Advanced Computing in the Age of AI|Monday, August 10, 2020
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High Performance Embedded Computing: It’s What’s Under the Hood that Counts 

In 2000, Orbotech Ltd. went in search of a better image processing system for their Automated Optical Inspection (AOI) machines. They quickly realized that the existing solutions addressed both "classic" HPC workloads and embedded applications, but did not suit their specific <em>embedded</em> HPC needs. So the company set out to create their own solution, and began the project that would eventually be called <a href="" target="_blank">GRAPE</a> (Graph Processing Environment).<br />

Most of what you read about industrial HPC applications is concerned with the adaptation of "classic" HPC into an industrial setting. While the running of massive simulations in record time and the use of office computers to form all-night "grid" supercomputers is certainly interesting, what I want to talk about is a very different type of application. The use of small high-performance clusters embedded in industrial robotics.

Making Hardware with Software

printed circuit boardI work for a company called Orbotech Ltd. (ORBK). Orbotech provides Automated Optical Inspection and repair (AOI/AOR) equipment for the manufacture primarily of printed circuit boards and flat panel displays. In order to detect and/or repair defects in electronic components, our machines must be capable of processing from one to 100 gigabytes per second of continuous video from multiple sources. Generally they are expected to return results within half a minute of the first video frames arriving. The defects we need to detect can be as small as 1.5 microns on an object as large as 2x2 meters. This is like trying to find a grain of rice sitting on a white object in Central Park, New York, within 20 seconds!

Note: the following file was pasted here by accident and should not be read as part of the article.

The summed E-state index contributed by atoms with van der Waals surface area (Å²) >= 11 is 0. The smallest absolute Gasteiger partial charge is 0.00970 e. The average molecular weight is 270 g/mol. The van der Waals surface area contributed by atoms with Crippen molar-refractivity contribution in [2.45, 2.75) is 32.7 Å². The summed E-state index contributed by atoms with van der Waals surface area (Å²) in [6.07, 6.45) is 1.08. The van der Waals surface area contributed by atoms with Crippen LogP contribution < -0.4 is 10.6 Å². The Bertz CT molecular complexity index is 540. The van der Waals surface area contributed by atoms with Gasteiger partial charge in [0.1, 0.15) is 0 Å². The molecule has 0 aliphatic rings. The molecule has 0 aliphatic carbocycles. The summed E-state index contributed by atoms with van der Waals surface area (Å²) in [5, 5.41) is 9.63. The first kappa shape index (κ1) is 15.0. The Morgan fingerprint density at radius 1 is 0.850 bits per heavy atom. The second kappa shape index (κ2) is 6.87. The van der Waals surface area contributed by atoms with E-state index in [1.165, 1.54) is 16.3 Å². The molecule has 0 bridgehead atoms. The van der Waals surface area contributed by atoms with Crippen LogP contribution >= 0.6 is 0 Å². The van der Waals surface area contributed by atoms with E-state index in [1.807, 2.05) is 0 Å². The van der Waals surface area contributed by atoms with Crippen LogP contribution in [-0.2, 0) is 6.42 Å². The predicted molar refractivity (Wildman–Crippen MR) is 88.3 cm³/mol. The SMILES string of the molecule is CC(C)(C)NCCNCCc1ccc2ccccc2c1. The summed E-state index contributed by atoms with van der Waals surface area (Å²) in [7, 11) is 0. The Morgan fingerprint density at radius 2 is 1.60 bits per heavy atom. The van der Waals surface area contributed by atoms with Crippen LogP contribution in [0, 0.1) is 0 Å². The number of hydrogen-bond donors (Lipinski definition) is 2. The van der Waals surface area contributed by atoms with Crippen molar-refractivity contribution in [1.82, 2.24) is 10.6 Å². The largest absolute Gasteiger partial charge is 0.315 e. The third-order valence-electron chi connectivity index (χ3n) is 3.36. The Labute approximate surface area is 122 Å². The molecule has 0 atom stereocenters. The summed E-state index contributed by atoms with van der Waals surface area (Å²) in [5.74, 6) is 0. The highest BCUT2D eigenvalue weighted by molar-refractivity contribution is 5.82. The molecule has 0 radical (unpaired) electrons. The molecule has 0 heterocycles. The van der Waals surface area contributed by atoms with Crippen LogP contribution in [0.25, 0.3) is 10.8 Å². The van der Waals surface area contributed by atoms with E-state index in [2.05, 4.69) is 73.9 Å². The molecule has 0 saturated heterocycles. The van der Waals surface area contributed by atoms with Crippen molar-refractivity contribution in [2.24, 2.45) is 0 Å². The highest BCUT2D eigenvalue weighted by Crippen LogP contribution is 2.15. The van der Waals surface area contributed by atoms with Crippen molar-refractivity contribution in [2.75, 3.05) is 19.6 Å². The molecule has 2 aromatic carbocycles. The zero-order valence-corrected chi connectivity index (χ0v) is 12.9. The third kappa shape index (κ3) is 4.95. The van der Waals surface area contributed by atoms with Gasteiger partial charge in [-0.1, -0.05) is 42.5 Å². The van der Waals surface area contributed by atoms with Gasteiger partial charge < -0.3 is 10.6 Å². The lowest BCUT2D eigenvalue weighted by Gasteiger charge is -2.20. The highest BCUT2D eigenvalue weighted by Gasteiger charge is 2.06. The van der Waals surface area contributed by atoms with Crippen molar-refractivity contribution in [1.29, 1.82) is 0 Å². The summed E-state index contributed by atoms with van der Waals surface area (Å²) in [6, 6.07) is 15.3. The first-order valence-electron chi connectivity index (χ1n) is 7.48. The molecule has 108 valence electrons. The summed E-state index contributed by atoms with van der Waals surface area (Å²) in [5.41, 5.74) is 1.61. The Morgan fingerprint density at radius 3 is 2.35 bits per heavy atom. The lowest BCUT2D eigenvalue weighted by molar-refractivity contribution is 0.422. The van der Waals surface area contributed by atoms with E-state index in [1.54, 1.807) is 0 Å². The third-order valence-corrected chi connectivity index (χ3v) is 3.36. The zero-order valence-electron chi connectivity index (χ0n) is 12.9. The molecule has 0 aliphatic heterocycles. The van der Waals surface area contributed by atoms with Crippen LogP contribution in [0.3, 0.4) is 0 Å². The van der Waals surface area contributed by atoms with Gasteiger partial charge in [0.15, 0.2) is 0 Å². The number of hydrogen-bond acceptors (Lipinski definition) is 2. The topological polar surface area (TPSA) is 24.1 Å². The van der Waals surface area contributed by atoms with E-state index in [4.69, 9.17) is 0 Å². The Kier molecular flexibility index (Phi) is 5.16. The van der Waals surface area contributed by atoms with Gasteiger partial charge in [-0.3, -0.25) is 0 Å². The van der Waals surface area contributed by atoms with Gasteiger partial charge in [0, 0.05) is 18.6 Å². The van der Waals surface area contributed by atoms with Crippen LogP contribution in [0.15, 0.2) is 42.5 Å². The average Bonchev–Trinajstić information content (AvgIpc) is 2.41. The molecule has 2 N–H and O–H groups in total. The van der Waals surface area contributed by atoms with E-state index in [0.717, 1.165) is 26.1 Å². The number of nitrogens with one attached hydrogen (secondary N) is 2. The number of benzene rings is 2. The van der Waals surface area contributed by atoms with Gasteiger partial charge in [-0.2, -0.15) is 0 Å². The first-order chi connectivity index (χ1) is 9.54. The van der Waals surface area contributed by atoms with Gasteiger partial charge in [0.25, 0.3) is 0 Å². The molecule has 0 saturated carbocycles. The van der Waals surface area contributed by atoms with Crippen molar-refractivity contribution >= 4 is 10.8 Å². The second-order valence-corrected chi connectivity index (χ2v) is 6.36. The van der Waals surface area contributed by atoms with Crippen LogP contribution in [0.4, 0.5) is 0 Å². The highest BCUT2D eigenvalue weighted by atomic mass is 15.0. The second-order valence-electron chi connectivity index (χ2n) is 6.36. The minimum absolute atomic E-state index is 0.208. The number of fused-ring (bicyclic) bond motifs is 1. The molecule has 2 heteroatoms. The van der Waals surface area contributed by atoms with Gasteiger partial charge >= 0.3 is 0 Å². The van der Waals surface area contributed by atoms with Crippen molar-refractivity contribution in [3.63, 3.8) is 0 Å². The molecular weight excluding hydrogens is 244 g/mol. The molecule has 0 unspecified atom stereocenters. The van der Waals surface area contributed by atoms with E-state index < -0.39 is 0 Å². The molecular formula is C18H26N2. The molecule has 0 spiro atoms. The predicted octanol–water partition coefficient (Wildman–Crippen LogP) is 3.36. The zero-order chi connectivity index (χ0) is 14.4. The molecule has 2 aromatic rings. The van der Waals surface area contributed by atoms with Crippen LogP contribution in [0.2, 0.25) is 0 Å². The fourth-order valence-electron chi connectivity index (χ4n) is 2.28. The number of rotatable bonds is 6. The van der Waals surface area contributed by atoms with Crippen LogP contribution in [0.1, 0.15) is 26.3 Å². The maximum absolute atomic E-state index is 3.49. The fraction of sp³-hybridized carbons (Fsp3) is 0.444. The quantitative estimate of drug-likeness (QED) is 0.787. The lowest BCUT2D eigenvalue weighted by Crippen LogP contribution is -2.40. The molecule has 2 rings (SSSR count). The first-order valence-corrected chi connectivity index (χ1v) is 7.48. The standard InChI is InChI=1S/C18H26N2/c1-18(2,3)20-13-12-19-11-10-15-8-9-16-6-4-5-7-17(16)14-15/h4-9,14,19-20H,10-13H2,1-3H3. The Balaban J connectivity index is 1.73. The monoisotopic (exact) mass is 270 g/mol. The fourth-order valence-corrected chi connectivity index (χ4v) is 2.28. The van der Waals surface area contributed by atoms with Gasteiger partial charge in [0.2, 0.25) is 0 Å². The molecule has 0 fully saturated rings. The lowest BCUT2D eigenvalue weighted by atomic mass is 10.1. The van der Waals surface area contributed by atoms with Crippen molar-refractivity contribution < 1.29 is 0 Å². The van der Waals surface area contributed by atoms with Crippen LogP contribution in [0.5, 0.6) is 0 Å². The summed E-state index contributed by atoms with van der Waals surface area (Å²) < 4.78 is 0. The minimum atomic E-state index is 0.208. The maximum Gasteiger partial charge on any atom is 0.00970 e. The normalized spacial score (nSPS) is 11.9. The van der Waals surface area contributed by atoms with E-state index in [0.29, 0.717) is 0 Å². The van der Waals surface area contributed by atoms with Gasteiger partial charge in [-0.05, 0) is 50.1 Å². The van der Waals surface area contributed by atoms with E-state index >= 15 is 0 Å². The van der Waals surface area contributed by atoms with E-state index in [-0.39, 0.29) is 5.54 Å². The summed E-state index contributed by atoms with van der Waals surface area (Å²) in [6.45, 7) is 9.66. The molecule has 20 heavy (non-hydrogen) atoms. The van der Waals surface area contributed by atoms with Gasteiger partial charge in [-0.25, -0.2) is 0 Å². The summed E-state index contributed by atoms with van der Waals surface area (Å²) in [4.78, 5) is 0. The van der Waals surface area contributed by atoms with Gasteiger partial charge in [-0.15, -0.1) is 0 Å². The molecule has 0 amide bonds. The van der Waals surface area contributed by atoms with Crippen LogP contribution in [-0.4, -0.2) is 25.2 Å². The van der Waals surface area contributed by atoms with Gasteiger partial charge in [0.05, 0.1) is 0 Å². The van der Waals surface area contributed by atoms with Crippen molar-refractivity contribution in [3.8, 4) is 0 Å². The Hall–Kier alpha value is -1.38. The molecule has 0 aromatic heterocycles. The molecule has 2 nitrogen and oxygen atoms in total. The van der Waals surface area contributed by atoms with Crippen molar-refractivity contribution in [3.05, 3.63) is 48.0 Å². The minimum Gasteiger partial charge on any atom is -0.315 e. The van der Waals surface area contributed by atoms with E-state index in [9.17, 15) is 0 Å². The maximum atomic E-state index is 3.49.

Before the year 2000, all our systems used custom hardware (ASIC) for image processing and computer vision. The time-to-prototype from algorithm to hardware was about one year at a cost of over a million dollars. In addition once an algorithm was implemented in hardware it was "carved into silicon" and could not be changed without another long and expensive development cycle. As most of you know, the electronics industry is very dynamic — components are shrinking in size and growing in complexity at a rapid rate (Moore's Law, more or less). In addition, our customers are so secretive about their future plans that we often don't get to see the exact component we'll be inspecting until the machine is on the factory floor. This adds the requirement that our machines need to be very flexible. Ideally we would like to be able to respond to customization demands within weeks, not months.

In 1998 Orbotech started building its first machine to use a software-based image processing system running on a cluster of COTS computers. This project was a success and showed that more flexible, inexpensive systems could be created in much less time and cost. However, there still remained many unsolved problems. Adding more computers into these systems required rewriting large parts of the software in order to take advantage of the extra computing power. In addition the interactions between the various parallel algorithms was found to be very difficult to program and debug. Training and knowledge were also problems — our typical algorithm engineer is an applied mathematician with little knowledge (or desire) to engage in parallel programming. Put ten of these engineers on a single project and you very quickly find yourself in "parallel" spaghetti-code hell (one level down from regular spaghetti-code hell).

In 2000 after a post-mortem on our first HPeC machine, we realized that we needed a better system for writing and executing our algorithms. We first engaged in an in-depth survey of existing solutions. We quickly realized that our type of application had "fallen between the cracks" of current solutions. There were many software systems designed for executing "classic" HPC workloads, and many for designing embedded systems. But the special requirements of embedded HPC systems were not being addressed.